Q: On May 1, 2015, the U.S. Court of Appeals for the District of Columbia Circuit issued a decision on 40 CFR Part 63, Subpart ZZZZ vacating the 100-hour exemption for emergency generators participating in demand response from having to meet the more stringent emission limits, control device requirements, and/or work practice requirements applicable to non-emergency generators. Does this court decision remain in effect or has it been modified in any way by the court or has the EPA issued new rules, or policy?
A: The decision issued by U.S. Court of Appeals for District of Columbia Circuit in May 2015 remains in effect. On April 15, 2016, the EPA issued guidance on how the vacatur will impact certain regulatory provisions. Nothing has changed since the EPA issued its guidance. The vacated provisions remain “on the books” but as a result of the Court’s ruling they have no legal effect. The EPA has indicated that there is no established timeline for revising the regulations.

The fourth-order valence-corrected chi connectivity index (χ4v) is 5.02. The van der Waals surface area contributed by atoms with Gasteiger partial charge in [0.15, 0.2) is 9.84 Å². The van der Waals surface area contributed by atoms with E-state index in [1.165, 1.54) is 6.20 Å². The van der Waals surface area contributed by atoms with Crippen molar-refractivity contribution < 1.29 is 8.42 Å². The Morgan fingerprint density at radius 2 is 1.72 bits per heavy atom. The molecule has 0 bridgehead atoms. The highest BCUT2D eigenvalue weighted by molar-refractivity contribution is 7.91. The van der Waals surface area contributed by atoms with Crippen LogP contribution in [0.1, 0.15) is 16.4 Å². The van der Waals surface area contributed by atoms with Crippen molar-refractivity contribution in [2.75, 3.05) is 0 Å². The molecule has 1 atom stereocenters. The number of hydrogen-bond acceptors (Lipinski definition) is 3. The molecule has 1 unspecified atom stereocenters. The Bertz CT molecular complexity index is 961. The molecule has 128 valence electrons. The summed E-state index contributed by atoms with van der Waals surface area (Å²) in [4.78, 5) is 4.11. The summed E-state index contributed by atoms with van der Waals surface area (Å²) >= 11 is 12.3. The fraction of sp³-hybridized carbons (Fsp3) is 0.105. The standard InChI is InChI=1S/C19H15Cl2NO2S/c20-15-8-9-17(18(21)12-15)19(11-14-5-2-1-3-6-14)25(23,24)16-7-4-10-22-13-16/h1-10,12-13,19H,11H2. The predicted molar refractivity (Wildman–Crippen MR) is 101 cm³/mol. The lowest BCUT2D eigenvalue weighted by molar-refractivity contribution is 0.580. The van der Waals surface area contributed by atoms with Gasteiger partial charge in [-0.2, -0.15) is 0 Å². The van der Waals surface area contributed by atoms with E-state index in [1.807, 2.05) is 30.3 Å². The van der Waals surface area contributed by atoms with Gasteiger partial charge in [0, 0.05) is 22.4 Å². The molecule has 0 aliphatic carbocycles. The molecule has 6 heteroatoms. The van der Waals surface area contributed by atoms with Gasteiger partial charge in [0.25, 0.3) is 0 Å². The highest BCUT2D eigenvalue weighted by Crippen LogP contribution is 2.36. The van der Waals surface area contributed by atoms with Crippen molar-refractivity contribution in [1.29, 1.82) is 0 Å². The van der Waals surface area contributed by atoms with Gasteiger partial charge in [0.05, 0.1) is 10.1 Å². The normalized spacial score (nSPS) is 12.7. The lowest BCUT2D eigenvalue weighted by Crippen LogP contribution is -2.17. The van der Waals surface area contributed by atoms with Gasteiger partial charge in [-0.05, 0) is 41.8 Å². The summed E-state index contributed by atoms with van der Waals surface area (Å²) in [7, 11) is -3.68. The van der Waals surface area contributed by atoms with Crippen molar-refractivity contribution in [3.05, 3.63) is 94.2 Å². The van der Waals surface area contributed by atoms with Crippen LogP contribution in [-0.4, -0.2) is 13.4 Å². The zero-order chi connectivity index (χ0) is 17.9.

The original regulation stated under 40 CFR 63.6640(f)(2) that an emergency stationary RICE may be operated for a maximum of 100 hours for any combination of:
i) Maintenance checks and readiness testing;
ii) Emergency demand response for periods that are declared an Energy Emergency Alert Level 2; and
iii) Periods where there is a deviation of voltage or frequency of 5 percent or greater below standard voltage or frequency.
The Court’s decision vacates provisions ii) and iii), above, and the EPA’s guidance states that “an engine may not operate in circumstances described in the vacated provisions for any number of hours unless it is in compliance with the emission standards and other applicable requirements for a non-emergency engine.”